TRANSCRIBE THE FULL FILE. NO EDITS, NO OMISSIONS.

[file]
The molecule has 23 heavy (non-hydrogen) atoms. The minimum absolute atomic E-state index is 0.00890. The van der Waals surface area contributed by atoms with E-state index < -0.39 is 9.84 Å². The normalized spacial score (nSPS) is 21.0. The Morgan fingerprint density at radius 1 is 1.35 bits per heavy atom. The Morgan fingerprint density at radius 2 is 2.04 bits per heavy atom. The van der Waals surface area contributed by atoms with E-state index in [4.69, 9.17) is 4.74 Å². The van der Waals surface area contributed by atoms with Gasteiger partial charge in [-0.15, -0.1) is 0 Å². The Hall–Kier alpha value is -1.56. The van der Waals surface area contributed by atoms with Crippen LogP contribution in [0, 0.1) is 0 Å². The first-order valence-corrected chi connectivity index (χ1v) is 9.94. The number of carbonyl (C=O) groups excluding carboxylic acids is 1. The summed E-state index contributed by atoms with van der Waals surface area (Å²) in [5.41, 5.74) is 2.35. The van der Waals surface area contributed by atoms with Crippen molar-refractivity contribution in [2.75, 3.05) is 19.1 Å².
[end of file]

The molecule has 23 heavy (non-hydrogen) atoms. The minimum absolute atomic E-state index is 0.00890. The van der Waals surface area contributed by atoms with E-state index < -0.39 is 9.84 Å². The normalized spacial score (nSPS) is 21.0. The Morgan fingerprint density at radius 1 is 1.35 bits per heavy atom. The Morgan fingerprint density at radius 2 is 2.04 bits per heavy atom. The van der Waals surface area contributed by atoms with E-state index in [4.69, 9.17) is 4.74 Å². The van der Waals surface area contributed by atoms with Gasteiger partial charge in [-0.15, -0.1) is 0 Å². The Hall–Kier alpha value is -1.56. The van der Waals surface area contributed by atoms with Crippen LogP contribution in [0, 0.1) is 0 Å². The first-order valence-corrected chi connectivity index (χ1v) is 9.94. The number of carbonyl (C=O) groups excluding carboxylic acids is 1. The summed E-state index contributed by atoms with van der Waals surface area (Å²) in [5.41, 5.74) is 2.35. The van der Waals surface area contributed by atoms with Crippen molar-refractivity contribution in [2.75, 3.05) is 19.1 Å².